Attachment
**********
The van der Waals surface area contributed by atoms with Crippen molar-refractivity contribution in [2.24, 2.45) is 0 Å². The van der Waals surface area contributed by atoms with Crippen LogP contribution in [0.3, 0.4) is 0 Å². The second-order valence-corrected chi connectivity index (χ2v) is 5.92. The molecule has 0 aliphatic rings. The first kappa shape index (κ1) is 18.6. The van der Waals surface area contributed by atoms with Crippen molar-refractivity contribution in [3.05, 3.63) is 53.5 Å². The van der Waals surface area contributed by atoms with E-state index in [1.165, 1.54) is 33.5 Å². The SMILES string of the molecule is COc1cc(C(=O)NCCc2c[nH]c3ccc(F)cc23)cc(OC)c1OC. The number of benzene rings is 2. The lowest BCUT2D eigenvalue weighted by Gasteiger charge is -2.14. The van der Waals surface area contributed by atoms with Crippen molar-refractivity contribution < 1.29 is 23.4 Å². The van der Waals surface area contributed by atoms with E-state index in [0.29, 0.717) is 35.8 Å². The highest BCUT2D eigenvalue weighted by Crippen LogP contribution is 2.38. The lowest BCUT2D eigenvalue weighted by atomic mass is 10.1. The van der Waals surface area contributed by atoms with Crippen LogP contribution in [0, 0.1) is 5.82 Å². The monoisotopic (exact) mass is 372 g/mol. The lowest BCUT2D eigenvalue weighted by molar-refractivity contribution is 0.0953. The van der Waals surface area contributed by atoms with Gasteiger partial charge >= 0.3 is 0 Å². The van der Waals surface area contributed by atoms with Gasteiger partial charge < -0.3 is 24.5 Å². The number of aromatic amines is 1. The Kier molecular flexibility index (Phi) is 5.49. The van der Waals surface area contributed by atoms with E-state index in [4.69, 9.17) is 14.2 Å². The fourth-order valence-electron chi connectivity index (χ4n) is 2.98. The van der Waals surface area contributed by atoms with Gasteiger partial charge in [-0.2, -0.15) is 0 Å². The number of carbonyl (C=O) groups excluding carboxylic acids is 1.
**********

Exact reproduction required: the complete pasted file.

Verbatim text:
The van der Waals surface area contributed by atoms with Crippen molar-refractivity contribution in [2.24, 2.45) is 0 Å². The van der Waals surface area contributed by atoms with Crippen LogP contribution in [0.3, 0.4) is 0 Å². The second-order valence-corrected chi connectivity index (χ2v) is 5.92. The molecule has 0 aliphatic rings. The first kappa shape index (κ1) is 18.6. The van der Waals surface area contributed by atoms with Crippen molar-refractivity contribution in [3.05, 3.63) is 53.5 Å². The van der Waals surface area contributed by atoms with E-state index in [1.165, 1.54) is 33.5 Å². The SMILES string of the molecule is COc1cc(C(=O)NCCc2c[nH]c3ccc(F)cc23)cc(OC)c1OC. The number of benzene rings is 2. The lowest BCUT2D eigenvalue weighted by Gasteiger charge is -2.14. The van der Waals surface area contributed by atoms with Crippen molar-refractivity contribution < 1.29 is 23.4 Å². The van der Waals surface area contributed by atoms with E-state index in [0.29, 0.717) is 35.8 Å². The highest BCUT2D eigenvalue weighted by Crippen LogP contribution is 2.38. The lowest BCUT2D eigenvalue weighted by atomic mass is 10.1. The van der Waals surface area contributed by atoms with Crippen LogP contribution in [0, 0.1) is 5.82 Å². The monoisotopic (exact) mass is 372 g/mol. The lowest BCUT2D eigenvalue weighted by molar-refractivity contribution is 0.0953. The van der Waals surface area contributed by atoms with Gasteiger partial charge >= 0.3 is 0 Å². The van der Waals surface area contributed by atoms with Gasteiger partial charge < -0.3 is 24.5 Å². The number of aromatic amines is 1. The Kier molecular flexibility index (Phi) is 5.49. The van der Waals surface area contributed by atoms with E-state index in [4.69, 9.17) is 14.2 Å². The fourth-order valence-electron chi connectivity index (χ4n) is 2.98. The van der Waals surface area contributed by atoms with Gasteiger partial charge in [-0.2, -0.15) is 0 Å². The number of carbonyl (C=O) groups excluding carboxylic acids is 1.